Fans of The Used haven’t been able to latch onto the rage and pit-thrashing since their first two records. They meandered in the name of experimentation musically while still grinding out the teenage heartache and the lost-love syndrome we all go through. Bert McCracken is full of such stories. Meshing pop-punk with grit was something they did well, adding pacey guitars and a hard-screamo edge to boost things. While their recent albums fell by the wayside, as a lifelong advocate and avid listener, Imaginary Enemy stacks up well as a good balance of catchy showtunes and ballads which are sprinkled on top of political missives. It’s their least loud record but an underlying rage beats beneath.
McCracken’s character flourishes with half the record coming off as anthemic, poppy and radio-made a la “Blue and Yellow”. “El-Oh-Vee-Ee” and “Kenna Song” are examples of this. It’s an abject trait at times for them to linger on such teenybopper anthems but there’s an unabashed pride to these simpler refinements. These tracks distinguish themselves well from the more political songs which grind on the lyrical side yet never really get hard-rock in nature.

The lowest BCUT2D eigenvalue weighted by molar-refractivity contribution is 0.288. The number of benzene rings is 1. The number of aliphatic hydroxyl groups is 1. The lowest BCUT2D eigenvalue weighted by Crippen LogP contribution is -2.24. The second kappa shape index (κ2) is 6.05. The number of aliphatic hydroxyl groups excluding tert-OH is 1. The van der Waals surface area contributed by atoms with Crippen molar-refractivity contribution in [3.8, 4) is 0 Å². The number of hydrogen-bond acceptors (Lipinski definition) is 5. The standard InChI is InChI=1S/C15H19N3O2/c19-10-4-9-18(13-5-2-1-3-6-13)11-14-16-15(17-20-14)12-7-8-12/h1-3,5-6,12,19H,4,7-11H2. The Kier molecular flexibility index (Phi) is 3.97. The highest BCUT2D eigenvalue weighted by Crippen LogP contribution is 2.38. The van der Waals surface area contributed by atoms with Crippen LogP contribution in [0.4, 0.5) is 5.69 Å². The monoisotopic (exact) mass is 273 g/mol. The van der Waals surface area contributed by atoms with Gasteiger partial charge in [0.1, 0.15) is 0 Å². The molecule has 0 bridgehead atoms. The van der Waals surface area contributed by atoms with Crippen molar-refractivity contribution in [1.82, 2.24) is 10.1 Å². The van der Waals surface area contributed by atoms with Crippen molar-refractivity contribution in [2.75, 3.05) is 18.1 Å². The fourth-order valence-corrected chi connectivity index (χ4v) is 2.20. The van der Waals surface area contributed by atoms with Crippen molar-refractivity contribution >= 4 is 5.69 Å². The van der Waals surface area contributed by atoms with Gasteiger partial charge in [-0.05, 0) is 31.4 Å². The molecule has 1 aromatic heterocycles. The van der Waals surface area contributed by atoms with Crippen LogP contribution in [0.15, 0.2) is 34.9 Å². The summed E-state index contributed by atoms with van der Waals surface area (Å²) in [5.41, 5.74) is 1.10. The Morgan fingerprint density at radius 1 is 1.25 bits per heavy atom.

“A Song to Stifle Imperial Progression (A Work in Progress)” , “Generation Throwaway” and the self-titled track impose themselves as foot-tappers with a powerful political context. USA’s got it wrong and the band establish their stance pretty well. Cynicism rears amid mid-tempo alternative-punk medlies which harken to their Warped Tour days. They spew their themes of self-efficacy while separating it from pretentiousness quite well. They keep the direction catchy and never condescend.
Overall, The Used stick to the basics and these fundamentals, as simple as they are, play off a melodic spine more than anything else. There are throwbacks to the older material but in small doses. What they did here is a step up from the last couple records but it waits to be seen if they can rekindle old magic from their first two. One can hope. Imaginary Enemy is not their conventional stuff but it has their stamp once you’re familiar with and approve of their machinations.
3.5 / 5 Stars